An asylum seeker from Zimbabwe, who was hailed for his bravery after saving children from a house fire in which two adults died, is to be deported.
Robert Chilowa, 46, ran into a burning house in Withington, Manchester on 10 February and rescued two children from a fire which killed their grandparents Mohammed Awad (56) and Hasma (47). Another girl survived after jumping from a window.
Mr Chilowa, who was hospitalised for smoke inhalation following the blaze, received a letter from immigration officials on 1 March telling him it was safe for him to return home and must leave the UK within 12 days.
Mr Chilowa was also told all his benefits were being stopped and that if he needed help he could try the Red Cross, Salvation Army or religious organisations in the meantime.
"It is a slap in the face," said Mr Chilowa (quoted in The Telegraph). "Friends said, 'When are you going to see the Queen? When are you going to be knighted? I did a great job but now what they are saying is, 'Get lost.' It really broke my heart what I'm going through now. I did nothing wrong. I don't have a criminal record. Someone should have a heart."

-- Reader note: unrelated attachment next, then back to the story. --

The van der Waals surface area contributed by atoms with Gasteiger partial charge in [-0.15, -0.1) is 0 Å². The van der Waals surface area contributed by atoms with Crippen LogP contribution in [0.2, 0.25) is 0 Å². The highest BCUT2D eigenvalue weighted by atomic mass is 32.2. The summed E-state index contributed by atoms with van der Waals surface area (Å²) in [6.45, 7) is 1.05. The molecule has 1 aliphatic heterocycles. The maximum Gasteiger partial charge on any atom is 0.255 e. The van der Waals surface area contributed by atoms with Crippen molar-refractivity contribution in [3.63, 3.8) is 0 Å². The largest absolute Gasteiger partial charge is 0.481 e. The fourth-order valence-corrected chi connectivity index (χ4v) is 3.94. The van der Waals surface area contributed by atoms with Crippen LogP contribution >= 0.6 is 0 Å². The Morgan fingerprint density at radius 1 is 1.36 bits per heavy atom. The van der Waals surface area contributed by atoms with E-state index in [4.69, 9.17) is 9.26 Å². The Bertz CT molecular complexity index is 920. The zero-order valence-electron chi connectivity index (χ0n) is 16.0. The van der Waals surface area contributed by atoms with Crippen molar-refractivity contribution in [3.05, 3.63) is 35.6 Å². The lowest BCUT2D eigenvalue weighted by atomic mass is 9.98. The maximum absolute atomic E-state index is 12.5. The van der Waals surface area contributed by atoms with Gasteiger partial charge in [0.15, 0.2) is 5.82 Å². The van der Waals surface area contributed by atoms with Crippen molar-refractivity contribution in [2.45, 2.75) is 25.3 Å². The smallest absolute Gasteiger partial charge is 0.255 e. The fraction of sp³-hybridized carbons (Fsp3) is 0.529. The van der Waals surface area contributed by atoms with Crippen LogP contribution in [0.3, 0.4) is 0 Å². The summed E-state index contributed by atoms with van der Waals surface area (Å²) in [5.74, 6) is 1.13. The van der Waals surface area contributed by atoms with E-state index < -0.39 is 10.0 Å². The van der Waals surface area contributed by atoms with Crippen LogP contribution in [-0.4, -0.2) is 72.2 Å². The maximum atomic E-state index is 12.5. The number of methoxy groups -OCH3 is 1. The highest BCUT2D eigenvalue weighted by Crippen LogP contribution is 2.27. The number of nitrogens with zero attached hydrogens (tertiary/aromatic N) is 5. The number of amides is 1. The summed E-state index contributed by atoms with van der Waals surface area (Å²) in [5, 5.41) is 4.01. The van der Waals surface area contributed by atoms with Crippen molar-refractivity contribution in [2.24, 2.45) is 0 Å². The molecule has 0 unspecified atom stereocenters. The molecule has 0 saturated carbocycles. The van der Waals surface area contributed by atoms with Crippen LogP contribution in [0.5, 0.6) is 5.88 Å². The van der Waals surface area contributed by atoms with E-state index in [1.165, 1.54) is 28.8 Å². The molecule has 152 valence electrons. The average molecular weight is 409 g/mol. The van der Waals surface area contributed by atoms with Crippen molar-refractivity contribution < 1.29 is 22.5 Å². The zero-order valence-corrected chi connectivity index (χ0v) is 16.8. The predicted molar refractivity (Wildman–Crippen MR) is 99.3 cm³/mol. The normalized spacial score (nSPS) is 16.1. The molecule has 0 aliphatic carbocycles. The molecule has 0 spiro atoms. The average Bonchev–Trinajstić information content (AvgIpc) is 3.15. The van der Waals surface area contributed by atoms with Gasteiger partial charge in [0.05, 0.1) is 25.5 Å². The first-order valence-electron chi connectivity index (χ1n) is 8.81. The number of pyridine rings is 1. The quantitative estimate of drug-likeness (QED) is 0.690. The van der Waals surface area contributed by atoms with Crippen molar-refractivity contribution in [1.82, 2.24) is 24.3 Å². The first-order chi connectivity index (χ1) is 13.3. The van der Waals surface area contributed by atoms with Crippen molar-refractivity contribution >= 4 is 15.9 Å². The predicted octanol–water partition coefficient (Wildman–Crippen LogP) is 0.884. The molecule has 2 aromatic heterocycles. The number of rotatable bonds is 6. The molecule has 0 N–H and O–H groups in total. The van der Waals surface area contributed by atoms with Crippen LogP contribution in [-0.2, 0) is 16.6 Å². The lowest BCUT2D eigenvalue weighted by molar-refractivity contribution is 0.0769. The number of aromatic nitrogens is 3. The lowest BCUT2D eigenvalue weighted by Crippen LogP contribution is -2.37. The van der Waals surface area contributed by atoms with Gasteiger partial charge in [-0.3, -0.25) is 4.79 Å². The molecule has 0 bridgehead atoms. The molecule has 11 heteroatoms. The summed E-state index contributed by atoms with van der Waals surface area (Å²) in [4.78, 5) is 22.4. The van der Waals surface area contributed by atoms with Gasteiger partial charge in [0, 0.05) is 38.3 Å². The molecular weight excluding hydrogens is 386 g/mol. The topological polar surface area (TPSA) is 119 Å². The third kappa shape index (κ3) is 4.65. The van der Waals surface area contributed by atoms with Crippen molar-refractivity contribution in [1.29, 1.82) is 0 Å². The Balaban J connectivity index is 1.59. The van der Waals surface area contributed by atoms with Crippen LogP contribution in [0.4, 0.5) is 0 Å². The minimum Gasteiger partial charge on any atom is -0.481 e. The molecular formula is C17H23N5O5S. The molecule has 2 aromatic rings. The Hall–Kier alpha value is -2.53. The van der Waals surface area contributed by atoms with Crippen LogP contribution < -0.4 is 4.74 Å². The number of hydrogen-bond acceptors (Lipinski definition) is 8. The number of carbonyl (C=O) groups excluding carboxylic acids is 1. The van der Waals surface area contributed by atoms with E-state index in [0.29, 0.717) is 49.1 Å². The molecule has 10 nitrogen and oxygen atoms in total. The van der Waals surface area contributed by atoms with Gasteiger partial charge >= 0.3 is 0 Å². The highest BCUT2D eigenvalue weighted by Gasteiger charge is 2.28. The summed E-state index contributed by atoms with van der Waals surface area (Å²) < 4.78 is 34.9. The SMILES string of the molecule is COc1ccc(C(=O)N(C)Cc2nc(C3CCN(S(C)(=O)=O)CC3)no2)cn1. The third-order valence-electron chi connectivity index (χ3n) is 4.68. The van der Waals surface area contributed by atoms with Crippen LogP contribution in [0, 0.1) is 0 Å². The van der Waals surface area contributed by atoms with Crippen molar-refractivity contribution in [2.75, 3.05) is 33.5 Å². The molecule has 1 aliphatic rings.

Mr Chilowa, who fled Zimbabwe in 2001 leaving his wife and two children, has not said why he believes he would be in danger if he returned to Zimbabwe.
"I came here for political asylum," he told BBC News. "[Life] was very difficult. I left my son and my daughter and my family. There isn't any change [in Zimbabwe] at all… There are still sanctions."
A Home Office spokeswoman said: "The UK has a proud history of granting asylum to those who need our protection and every case is assessed on its individual merits. If someone is found not to need our protection we expect them to leave the UK."
A petition demanding Mr Chilowa be allowed to stay in the country had been signed by almost 3,000 people as of 4 March.
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